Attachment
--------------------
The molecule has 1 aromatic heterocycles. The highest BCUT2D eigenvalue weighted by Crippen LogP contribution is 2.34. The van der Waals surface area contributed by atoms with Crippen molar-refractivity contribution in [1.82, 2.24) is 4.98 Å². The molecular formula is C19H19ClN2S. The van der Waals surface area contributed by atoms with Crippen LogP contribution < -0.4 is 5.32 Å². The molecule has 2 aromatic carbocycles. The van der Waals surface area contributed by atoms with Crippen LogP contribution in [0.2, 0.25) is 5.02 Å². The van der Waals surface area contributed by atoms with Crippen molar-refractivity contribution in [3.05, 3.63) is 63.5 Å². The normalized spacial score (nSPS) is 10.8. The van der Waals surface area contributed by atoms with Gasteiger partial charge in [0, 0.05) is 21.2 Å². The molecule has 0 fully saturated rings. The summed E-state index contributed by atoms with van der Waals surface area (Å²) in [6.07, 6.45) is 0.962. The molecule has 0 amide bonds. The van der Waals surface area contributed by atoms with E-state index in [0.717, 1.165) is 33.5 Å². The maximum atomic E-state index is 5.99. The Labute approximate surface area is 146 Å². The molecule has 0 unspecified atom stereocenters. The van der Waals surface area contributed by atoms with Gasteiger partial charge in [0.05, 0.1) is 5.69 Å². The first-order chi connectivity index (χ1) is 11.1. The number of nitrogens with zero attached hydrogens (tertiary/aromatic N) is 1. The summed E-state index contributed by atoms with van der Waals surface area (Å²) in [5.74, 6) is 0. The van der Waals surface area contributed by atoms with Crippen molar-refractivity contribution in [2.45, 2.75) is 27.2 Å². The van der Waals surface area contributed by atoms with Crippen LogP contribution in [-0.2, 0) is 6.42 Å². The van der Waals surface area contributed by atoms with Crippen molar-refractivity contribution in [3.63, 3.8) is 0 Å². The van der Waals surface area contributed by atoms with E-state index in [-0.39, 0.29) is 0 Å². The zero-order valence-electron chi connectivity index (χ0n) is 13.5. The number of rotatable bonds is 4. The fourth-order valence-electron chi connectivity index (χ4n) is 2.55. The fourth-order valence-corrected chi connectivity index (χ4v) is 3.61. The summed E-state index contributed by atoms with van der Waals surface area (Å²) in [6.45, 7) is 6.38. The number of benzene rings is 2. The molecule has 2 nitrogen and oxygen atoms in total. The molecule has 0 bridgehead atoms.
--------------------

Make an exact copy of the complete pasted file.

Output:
The molecule has 1 aromatic heterocycles. The highest BCUT2D eigenvalue weighted by Crippen LogP contribution is 2.34. The van der Waals surface area contributed by atoms with Crippen molar-refractivity contribution in [1.82, 2.24) is 4.98 Å². The molecular formula is C19H19ClN2S. The van der Waals surface area contributed by atoms with Crippen LogP contribution < -0.4 is 5.32 Å². The molecule has 2 aromatic carbocycles. The van der Waals surface area contributed by atoms with Crippen LogP contribution in [0.2, 0.25) is 5.02 Å². The van der Waals surface area contributed by atoms with Crippen molar-refractivity contribution in [3.05, 3.63) is 63.5 Å². The normalized spacial score (nSPS) is 10.8. The van der Waals surface area contributed by atoms with Gasteiger partial charge in [0, 0.05) is 21.2 Å². The molecule has 0 fully saturated rings. The summed E-state index contributed by atoms with van der Waals surface area (Å²) in [6.07, 6.45) is 0.962. The molecule has 0 amide bonds. The van der Waals surface area contributed by atoms with E-state index in [0.717, 1.165) is 33.5 Å². The maximum atomic E-state index is 5.99. The Labute approximate surface area is 146 Å². The molecule has 0 unspecified atom stereocenters. The van der Waals surface area contributed by atoms with Gasteiger partial charge in [0.05, 0.1) is 5.69 Å². The first-order chi connectivity index (χ1) is 11.1. The number of nitrogens with zero attached hydrogens (tertiary/aromatic N) is 1. The summed E-state index contributed by atoms with van der Waals surface area (Å²) in [5.74, 6) is 0. The van der Waals surface area contributed by atoms with Crippen molar-refractivity contribution in [2.45, 2.75) is 27.2 Å². The van der Waals surface area contributed by atoms with Crippen LogP contribution in [-0.2, 0) is 6.42 Å². The van der Waals surface area contributed by atoms with Crippen molar-refractivity contribution in [3.63, 3.8) is 0 Å². The van der Waals surface area contributed by atoms with E-state index in [-0.39, 0.29) is 0 Å². The zero-order valence-electron chi connectivity index (χ0n) is 13.5. The number of rotatable bonds is 4. The fourth-order valence-electron chi connectivity index (χ4n) is 2.55. The fourth-order valence-corrected chi connectivity index (χ4v) is 3.61. The summed E-state index contributed by atoms with van der Waals surface area (Å²) in [6.45, 7) is 6.38. The number of benzene rings is 2. The molecule has 2 nitrogen and oxygen atoms in total. The molecule has 0 bridgehead atoms.